Getting an Alpine Start on Recidivism: Delinquency, Adolescent Development, and Experiential Education

Loading...
Thumbnail Image
Authors
Cummins-Lanter, Rebecca S.
Issue Date
2013
Type
Presentation
Language
en_US
Keywords
Research Projects
Organizational Units
Journal Issue
Alternative Title
Abstract
As research in the field of outdoor education grows it offers more and more findings regarding the value of wilderness-based programs for students who don’t quite fit into traditional school systems. Using field notes from a summer gardening project carried out with three volunteers from a day program at the Midland Juvenile Care Center I explore the intersectionality of outdoor education and critiques regarding the system of juvenile justice and the label “at-risk.” The theory of cultural compatibility is used in conjunction with Erickson’s theory of adolescent development to explain the failures of outdoor education to reduce recidivism in juvenile offenders while offering a prescription to more effectively use nature based education in public school systems in order to prevent the isolation of individuals before they become caught up in the cycle of juvenile justice.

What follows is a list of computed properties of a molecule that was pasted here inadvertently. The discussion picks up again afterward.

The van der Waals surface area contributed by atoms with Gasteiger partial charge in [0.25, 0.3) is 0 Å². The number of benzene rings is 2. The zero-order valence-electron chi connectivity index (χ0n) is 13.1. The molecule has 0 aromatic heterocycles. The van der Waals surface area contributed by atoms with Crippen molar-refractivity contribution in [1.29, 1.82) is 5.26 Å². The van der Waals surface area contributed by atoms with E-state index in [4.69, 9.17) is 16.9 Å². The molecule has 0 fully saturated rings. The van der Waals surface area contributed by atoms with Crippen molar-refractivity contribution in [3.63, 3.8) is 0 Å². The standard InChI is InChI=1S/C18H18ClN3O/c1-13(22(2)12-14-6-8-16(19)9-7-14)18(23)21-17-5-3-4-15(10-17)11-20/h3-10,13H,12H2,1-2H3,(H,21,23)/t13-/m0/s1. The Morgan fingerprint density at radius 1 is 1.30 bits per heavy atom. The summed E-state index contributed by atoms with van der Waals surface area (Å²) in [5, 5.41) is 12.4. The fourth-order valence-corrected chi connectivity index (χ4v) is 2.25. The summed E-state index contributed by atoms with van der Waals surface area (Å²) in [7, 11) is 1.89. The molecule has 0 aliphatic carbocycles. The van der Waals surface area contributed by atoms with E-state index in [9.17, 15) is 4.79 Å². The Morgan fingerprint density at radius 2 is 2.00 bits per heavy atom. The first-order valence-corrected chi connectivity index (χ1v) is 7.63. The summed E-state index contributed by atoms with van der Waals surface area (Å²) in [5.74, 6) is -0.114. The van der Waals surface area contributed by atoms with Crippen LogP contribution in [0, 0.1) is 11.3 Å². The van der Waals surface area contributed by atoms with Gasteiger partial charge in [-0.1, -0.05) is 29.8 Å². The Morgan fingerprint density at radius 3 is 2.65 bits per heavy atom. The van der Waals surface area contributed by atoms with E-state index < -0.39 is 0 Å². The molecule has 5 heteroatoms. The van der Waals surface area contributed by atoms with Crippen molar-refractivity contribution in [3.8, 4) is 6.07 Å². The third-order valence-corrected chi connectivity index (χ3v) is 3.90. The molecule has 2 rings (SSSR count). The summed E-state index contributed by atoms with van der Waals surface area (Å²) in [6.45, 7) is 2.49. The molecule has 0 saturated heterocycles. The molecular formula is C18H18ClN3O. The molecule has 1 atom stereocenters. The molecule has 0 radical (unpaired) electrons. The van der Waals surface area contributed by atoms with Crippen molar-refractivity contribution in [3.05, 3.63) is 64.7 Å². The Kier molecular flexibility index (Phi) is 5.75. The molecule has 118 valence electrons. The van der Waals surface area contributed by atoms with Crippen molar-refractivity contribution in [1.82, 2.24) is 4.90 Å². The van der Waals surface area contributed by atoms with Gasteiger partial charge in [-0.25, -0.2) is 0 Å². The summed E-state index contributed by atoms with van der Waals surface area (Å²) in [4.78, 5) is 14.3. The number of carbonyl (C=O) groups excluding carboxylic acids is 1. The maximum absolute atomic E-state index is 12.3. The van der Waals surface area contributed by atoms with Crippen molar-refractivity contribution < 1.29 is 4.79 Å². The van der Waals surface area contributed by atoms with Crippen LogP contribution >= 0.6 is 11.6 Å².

Description
1 broadside
Citation
Publisher
Kalamazoo, Mich. : Kalamazoo College
License
U.S. copyright laws protect this material. Commercial use or distribution of this material is not permitted without prior written permission of the copyright holder.
Journal
Volume
Issue
PubMed ID
DOI
ISSN
EISSN